You should probably be reading this story a little faster.
According to the ancient Mayans, the world is going to end Friday. In fact, it may already be gone, since it’s Saturday in Australia. So don’t be surprised if you step out the door and see nothing but smoking ruins and — if you live in Coral Gables, where strict zoning laws prohibit the apocalypse — municipal code inspectors frantically writing citations.
OK, before we go too much further with this, it’s possible that the ancient Mayans didn’t actually prophesy doom for the world on Dec. 21, 2012. “They absolutely never said any such thing, nothing like that, nothing at all,” fumes a frustrated Marta Barber, who is (or, possibly, was) vice president of the Miami Science Museum’s Institute of Maya Studies.
Most scholars of Mayan history and culture agree with Barber that the idea the Mayans circled the date on their calendar and penciled in “apocalypse coming, don’t forget to buy milk” is a crackpot New Age misinterpretation, a cynical ploy by doomsday merchandisers, or both.
But that hasn’t shaken the firm conviction of millions of people around the world that Friday’s the day to link arms and sing a chorus of Turn out the lights, the party’s over.
• So many religious pilgrims were trekking to Uritorco, a sacred Indian mountain peak in Argentina’s central Cordoba province, that authorities blocked access to it earlier this week for fear of a “massive spiritual suicide.” The mayor of Bugarach, a tiny mountaintop village in the French Pyrenees believed to be a frequent rest stop for alien spacecraft, banned end-of-the-world UFO watchers who were streaming into town, but undaunted local farmers continue renting out their houses for $2,000 a night.
• Tikal, a large Mayan archaeological site in northern Guatemala, is awash in not only New Age spiritualists butStar Wars
geeks who believe the fact that scenes from their favorite movie were shot there mean it’s certain to play a key role in the Mayan spectacular. “Something big is going to happen,” businessman Ricardo Alejos, the vice president of Guatemala’sStar Wars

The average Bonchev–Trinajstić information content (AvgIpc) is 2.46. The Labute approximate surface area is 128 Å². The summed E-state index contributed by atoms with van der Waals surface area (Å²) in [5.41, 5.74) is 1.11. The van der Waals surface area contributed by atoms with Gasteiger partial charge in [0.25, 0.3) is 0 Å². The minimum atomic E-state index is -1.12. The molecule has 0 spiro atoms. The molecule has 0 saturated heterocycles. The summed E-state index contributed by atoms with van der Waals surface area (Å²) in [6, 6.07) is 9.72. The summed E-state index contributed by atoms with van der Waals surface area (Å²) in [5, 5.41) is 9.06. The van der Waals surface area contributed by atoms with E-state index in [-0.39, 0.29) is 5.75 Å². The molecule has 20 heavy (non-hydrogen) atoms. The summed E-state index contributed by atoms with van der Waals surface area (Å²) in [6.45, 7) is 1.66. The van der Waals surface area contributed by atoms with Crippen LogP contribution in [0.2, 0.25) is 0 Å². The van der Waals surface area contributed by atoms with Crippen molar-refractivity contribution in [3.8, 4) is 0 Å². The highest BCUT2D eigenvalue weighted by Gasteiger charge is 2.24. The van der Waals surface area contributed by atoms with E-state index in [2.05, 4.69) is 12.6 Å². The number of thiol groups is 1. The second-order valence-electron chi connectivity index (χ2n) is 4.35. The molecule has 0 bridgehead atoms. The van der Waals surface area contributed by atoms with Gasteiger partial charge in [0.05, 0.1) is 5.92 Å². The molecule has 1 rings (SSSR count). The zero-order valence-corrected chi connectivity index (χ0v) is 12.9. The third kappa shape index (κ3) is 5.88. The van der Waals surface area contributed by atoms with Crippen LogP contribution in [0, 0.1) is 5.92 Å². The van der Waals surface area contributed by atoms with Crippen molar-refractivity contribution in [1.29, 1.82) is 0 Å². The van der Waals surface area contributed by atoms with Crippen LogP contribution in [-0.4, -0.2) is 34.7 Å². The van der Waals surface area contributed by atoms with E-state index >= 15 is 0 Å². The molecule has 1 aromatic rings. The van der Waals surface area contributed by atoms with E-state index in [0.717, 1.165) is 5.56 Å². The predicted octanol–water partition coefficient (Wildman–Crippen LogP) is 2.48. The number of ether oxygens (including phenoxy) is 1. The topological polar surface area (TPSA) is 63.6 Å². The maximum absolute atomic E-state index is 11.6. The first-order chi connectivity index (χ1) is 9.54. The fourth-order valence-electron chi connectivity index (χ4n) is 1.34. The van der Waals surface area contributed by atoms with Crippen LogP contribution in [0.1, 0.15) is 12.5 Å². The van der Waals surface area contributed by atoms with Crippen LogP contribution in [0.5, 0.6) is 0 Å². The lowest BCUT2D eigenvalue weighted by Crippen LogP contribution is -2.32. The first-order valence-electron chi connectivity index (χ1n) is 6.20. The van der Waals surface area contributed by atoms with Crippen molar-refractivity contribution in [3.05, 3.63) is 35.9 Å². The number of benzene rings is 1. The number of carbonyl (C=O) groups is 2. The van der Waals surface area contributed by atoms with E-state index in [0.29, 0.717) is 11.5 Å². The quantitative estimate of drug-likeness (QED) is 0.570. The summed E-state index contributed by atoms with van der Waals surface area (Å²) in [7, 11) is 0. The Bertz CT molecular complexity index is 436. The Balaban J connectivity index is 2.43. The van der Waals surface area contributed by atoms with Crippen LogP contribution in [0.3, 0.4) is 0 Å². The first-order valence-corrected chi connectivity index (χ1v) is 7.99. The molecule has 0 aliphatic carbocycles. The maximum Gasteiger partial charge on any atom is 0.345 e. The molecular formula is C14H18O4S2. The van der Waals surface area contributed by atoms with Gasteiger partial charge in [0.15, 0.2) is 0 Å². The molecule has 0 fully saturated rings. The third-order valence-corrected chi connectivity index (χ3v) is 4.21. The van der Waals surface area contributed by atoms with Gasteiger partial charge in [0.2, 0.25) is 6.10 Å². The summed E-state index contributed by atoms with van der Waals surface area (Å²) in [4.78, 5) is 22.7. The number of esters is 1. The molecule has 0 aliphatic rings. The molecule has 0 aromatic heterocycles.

fan club, told Reuters. Cops have been generally tolerant, but did eject 13 naked women dancing and chanting around a fire near temple ruins last week.
• If you were planning to wait out the apocalypse on Rtanj mountain in eastern Serbia, where space aliens concealed a protective pyramid during a secret visit more than a thousand years ago (oops, guess that cat’s out of the bag now), better forget it. All the mountain’s hundreds of hotel rooms are booked. Serbian tourism officials, though slightly abashed, aren’t giving any of the money back. “Our official stance is not to support such mythology,” tourism boss Sandra Vlatkovic told Agence France-Presse.
• In China, the Christian group Almighty God, in somewhat contradictory proclamations, told its followers that Friday is the apocalypse but also that they should overthrow communism. Chinese security decided to take the second proclamation seriously just in case the first one is wrong and have jailed more than 1,000 Almighty God members.
• Various cities throughout Russia and Lithuania have suffered survivalist runs on everything from salt to candles to vodka. Prime Minister Dmitry Medvedev, in a televised plea for everybody to calm down, probably didn’t help matters when he said he didn’t believe the world was ending but then added gravely: “At least, not this year.” Then, under the cataclysmic misimpression that he was off-camera, he (apparently) joked to reporters that the first things presented to a new Russian president are a briefcase with nuclear launch codes and a folder identifying all the secret space aliens hiding out in the country.
• Another politician who picked this month to reveal a misanthropic sense of humor was Australian Prime Minister Julia Gillard, who made a satirical but straight-faced video in which she turned the end times into a campaign rally. “Whether the final blow comes from flesh-eating zombies, demonic hell-beasts or from the total triumph of K-pop” — the Korean pop-music genre that produced the Luciferian hit
— “if you know one thing about me, it’s this,” Gillard told viewers. “I will always fight for you to the very end.”
That raises the obvious question: If Russian and Australian leaders are on the apocalyptic case, what about our guy? Happily, the Internet provides the answer, in the form of a 140-minute YouTube video entitled Government Secrets — What Obama Knows About Dec 21 2012. It starts out with a photo of an Egyptian hieroglyphic “which looks eerily like Barack Obama,” then adds ominously: “For those of you who are into reincarnation, it does make one wonder.”